Fiction Reviews

The Boy Who Wept Blood

(2015) Den Patrick, Gollancz, £8.99 / Can$15.99, xi +403pp, ISBN 978-1-473-20002-9


The Boy who Wept Blood by Den Patrick, the second book in the 'Erebus Sequence', is a political fantasy with an Italian renaissance flavour.  It is not necessary to read the first book in the sequence, The Boy with the Porcelain Blade, to understand this one, although there are some references to what went before which were presumably covered in that story.

Dino is the main character and events are narrated from his perspective.  The tale is primarily of his adult life, although some of his earlier life is shown through flashbacks.   He seeks to protect his sister (although probably not a blood relationship)Anea, the de facto ruler of Landfall, while she tries to replace the concept of monarchy with a more inclusive government and a less rigid adherence to strict social classes.   Dino has to walk the tricky path, dealing with secrets, spying, assignations and outright violence in his own inimitable style.

Dino’s place in society is had both privilege and exclusion.  He and his sister are held in regard as royalty, but also despised for the things that make them different.  Dino hides his physical differences viewing them as deformities, even when that difference does or could give him an advantage in a fight or protects him from serious injury.  This gives us an interesting insight in to the intersectionality of prejudice and privilege.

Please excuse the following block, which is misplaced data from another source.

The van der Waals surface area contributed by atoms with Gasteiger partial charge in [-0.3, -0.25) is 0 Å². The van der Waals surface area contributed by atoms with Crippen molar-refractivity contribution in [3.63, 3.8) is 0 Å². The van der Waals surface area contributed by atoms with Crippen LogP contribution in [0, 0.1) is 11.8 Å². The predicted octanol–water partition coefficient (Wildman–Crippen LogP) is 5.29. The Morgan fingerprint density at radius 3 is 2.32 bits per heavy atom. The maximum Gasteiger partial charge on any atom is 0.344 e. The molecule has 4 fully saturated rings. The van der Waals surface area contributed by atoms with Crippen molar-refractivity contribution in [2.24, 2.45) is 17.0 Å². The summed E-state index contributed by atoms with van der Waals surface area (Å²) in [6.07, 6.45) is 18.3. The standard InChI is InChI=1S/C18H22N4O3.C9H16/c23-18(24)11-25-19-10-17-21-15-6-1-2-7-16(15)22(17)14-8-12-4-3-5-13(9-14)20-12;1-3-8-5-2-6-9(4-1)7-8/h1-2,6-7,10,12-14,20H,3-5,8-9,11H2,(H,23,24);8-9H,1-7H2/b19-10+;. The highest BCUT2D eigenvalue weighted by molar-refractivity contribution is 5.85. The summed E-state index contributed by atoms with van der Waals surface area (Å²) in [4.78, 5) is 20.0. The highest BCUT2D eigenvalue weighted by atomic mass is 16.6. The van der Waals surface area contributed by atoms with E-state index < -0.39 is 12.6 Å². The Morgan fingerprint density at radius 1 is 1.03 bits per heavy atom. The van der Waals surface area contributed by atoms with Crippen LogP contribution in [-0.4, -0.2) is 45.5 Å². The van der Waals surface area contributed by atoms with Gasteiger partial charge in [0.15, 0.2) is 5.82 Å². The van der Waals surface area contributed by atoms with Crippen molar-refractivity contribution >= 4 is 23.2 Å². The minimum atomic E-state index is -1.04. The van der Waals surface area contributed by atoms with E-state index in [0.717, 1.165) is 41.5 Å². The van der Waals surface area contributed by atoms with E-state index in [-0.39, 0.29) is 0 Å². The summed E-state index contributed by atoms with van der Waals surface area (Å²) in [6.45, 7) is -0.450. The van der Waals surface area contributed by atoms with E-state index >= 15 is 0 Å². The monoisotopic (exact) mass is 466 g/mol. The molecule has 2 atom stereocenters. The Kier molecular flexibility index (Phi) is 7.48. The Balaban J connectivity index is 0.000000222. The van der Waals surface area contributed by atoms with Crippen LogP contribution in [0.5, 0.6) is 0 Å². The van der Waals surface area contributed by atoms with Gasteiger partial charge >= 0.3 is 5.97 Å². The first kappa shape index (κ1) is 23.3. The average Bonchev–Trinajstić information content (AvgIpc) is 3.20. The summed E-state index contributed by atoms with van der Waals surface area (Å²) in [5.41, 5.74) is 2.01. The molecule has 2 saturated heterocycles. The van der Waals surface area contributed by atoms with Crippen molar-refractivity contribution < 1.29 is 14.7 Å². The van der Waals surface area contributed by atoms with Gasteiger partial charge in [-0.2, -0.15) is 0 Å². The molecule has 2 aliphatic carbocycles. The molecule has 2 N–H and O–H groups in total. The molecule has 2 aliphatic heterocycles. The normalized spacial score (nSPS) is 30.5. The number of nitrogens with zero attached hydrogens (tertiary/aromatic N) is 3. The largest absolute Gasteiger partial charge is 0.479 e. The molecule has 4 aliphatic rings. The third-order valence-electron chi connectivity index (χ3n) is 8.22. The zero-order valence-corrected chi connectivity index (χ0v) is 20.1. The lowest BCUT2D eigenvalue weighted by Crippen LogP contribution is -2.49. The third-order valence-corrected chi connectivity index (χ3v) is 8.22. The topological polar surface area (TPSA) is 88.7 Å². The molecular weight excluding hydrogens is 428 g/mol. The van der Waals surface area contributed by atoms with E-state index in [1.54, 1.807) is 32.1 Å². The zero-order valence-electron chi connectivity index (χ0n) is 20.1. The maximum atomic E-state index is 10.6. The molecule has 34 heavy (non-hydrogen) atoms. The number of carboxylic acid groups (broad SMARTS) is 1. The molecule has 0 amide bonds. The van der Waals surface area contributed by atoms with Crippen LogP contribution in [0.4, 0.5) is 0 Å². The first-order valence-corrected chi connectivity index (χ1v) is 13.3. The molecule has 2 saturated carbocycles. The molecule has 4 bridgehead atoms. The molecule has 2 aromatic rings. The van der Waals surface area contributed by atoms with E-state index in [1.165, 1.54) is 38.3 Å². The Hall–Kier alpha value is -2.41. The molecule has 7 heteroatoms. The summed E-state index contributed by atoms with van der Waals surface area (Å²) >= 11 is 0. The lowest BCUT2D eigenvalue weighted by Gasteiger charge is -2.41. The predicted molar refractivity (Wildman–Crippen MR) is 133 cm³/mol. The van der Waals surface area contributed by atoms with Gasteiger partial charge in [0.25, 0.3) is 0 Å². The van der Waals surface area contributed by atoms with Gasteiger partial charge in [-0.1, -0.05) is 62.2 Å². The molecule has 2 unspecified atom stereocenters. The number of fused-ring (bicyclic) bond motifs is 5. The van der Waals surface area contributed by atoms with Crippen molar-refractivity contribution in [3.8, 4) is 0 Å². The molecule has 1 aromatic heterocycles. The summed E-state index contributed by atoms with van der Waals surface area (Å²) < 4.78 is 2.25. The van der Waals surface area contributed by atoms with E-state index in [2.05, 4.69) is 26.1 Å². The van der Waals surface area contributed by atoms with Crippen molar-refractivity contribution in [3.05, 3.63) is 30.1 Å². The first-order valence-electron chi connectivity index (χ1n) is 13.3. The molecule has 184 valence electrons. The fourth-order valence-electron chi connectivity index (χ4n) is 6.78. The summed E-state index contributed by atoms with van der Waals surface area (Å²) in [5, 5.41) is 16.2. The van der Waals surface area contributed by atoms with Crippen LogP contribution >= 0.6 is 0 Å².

The book also looks at homosexuality in an bigoted society, the penalties for both expressing and repressing the feelings that the characters have, show that even where they try to hide or conform, there is both an emotional and societal price to pay.

The reader can see that the sensitive, emotional child, that Dino was, suffers at the hands of the restrictive society, even while he appears to be towards the top of that social hierarchy.  It reminds us that even those who appear to be privileged by their place in society can be suffering if the role expected is one which goes against their own nature.

The title itself shows that no matter how high in society Dino is, no matter how skilled he becomes, he is and always will be the 'boy who wept blood', he will always be different and disliked, even hated because of it.

Having said that, the social commentary in this book is not heavy handed, it is seen through the experiences of the characters, rather than through an authorial voice.

The book touches on issues of addiction and manipulation, where characters’ personalities are changed through use of substances, but this is likely to be explored further in the next book in the sequence.

I felt the conclusion was a little frustrating as it left a number of questions unanswered, but trust that these will be addressed later in the series.

Overall, the characters were engaging and the plot interesting, with the occasional surreal moment.

Karen Fishwick

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